Jenny: Uncertain Candle-Fire

When Domitia left their company, the Guttersnipe swung back round to Ambrosius. "She has been talking to you. She is as shy as a titmouse - what brought her to you?"

She stood just so, soft and homely in her green gown, hands on hips like a brooding housewife, the bangles on her wrists jangling a little with her movements. And as he stood looking back down at her, he thought Is it the will of the sovereign God to bring her into her own among us, only to take her away again? Is it his will that with so much promise before her, she should end her days on this earth? But he knew he would get no answer for asking - did Job receive any answer, and was he not a righteous man? - but he knew that God's silence would be sufficient, and that the Guttersnipe would not mind much if her soul was required of her. She gave her head a little toss, watching with her large, animated eyes as Gaius tossed a knife to Caleb and the two made a little game of it: she took it in so hugely, so deeply, as though the whirl and shine of the blade were a little piece of light out of heaven that she had to drink up. No, she would not mind much, he thought. But he might.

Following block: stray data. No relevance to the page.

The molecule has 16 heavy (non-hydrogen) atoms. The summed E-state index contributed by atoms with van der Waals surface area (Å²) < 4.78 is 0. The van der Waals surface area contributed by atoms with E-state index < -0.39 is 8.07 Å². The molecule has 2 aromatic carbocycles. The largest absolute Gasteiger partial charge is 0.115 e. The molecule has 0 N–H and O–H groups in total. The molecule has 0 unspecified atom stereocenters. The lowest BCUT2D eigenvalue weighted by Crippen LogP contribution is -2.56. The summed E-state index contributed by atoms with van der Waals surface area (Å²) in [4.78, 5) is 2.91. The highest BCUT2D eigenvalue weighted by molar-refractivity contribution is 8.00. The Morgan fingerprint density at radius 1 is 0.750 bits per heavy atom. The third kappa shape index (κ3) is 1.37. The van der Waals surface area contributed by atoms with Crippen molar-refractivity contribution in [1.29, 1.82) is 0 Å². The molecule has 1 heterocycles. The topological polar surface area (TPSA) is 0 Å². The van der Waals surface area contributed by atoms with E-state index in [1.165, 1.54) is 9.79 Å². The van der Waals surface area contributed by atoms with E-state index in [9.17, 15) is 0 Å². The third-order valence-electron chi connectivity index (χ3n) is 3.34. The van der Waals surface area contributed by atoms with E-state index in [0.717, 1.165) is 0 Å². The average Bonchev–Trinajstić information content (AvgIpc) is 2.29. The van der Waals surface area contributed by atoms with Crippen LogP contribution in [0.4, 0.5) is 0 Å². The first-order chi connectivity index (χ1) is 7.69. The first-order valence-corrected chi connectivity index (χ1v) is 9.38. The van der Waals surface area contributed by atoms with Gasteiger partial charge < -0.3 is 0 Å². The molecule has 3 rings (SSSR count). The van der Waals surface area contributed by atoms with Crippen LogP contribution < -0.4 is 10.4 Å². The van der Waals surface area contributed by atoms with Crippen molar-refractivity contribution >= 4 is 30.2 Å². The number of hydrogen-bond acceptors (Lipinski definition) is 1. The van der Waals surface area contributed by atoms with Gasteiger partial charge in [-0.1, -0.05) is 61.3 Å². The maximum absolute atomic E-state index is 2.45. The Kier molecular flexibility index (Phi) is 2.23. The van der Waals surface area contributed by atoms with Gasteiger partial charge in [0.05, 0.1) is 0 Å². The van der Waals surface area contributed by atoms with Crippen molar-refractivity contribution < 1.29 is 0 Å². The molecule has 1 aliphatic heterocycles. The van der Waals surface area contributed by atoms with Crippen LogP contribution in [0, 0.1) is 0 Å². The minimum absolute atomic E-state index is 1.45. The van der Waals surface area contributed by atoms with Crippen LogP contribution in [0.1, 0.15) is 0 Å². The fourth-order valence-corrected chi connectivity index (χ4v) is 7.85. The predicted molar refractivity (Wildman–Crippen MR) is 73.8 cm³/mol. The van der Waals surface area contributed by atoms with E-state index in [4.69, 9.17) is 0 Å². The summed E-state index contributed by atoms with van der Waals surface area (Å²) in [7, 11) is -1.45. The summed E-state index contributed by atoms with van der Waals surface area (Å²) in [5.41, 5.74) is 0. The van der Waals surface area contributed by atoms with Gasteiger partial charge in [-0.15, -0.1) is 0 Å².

Coming back to her words, he said, "Domitia has come into a new constellation, and she is finding the dance somewhat strange."

The Guttersnipe cast a glance toward the kitchen doorway. Frip was being pushed out from underfoot into the hall. Artos, lounging in his chair, was snapping his fingers for the dog to heel. "You were suspicious of her before."

"There were things that made her suspicious," replied Ambrosius.

She whirled round, teeth flashing in a mocking smile. "Weren't there? She is as shy as titmouse, and I think her past casts a rather long shadow to cool her present."

"You may be right," Ambrosius mused. A wind whipped up in the vestibule and his leg began to ache dully. Instinctively he shifted and folded his arms across his chest, putting his weight on his better leg. "Hers is a new candle," he went on, "and she may have imperfections in her wick. Cup it carefully, and when the winds die down - if they do die down - she may burn on her own after a while."

"Yes, Ambrosius."

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